Ultramicroscopy 03/2015; DOI:10.1016/j.ultramic.2015.03.010
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    ABSTRACT: Environmental transmission electron microscopy (TEM) has enabled in situ experiments in a gaseous environment with high resolution imaging and spectroscopy. Addressing scientific challenges in areas such as catalysis, corrosion, and geochemistry can require pressures much higher than the ∼20mbar achievable with a differentially pumped environmental TEM. Gas flow stages, in which the environment is contained between two semi-transparent thin membrane windows, have been demonstrated at pressures of several atmospheres. However, the relationship between the pressure at the sample and the pressure drop across the system is not clear for some geometries. We demonstrate a method for measuring the gas pressure at the sample by measuring the ratio of elastic to inelastic scattering and the defocus of the pair of thin windows. This method requires two energy filtered high-resolution TEM images that can be performed during an ongoing experiment, at the region of interest. The approach is demonstrated to measure greater than atmosphere pressures of N2 gas using a commercially available gas-flow stage. This technique provides a means to ensure reproducible sample pressures between different experiments, and even between very differently designed gas-flow stages. Copyright © 2015 Elsevier B.V. All rights reserved.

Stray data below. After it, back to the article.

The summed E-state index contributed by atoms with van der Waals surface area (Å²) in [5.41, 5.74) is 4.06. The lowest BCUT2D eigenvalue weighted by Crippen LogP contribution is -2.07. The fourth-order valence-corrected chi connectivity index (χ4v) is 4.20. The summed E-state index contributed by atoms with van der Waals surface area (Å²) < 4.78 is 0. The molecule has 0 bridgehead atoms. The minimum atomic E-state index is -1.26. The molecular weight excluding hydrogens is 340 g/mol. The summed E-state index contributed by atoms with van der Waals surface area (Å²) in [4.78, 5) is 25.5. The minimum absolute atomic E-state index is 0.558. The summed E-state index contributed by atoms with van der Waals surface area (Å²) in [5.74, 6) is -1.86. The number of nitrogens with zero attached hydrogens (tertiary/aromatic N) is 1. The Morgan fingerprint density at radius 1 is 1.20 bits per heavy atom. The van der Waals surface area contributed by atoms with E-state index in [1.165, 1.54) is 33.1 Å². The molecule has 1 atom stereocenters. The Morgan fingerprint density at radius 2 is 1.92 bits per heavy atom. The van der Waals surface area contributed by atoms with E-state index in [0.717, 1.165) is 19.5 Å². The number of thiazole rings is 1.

Ultramicroscopy 02/2015; 153. DOI:10.1016/j.ultramic.2015.01.002
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    ABSTRACT: A newly developed carbon cone nanotip (CCnT) has been used as field emission cathode both in low voltage SEM (30 kV) electron source and high voltage TEM (200 kV) electron source. The results clearly show, for both technologies, an unprecedented stability of the emission and the probe current with almost no decay during 1 h, as well as a very small noise (rms less than 0.5%) compared to standard sources which use tungsten tips as emitting cathode. In addition, quantitative electric field mapping around the FE tip have been performed using in situ electron holography experiments during the emission of the new tip. These results show the advantage of the very high aspect ratio of the new CCnT which induces a strong enhancement of the electric field at the apex of the tip, leading to very small extraction voltage (some hundred of volts) for which the field emission will start. The combination of these experiments with emission current measurements has also allowed to extract an exit work function value of 4.8 eV.KeywordsField emissionElectrons sourcesElectron holographyCarbon tips
    Ultramicroscopy 12/2014; DOI:10.1016/j.ultramic.2014.11.021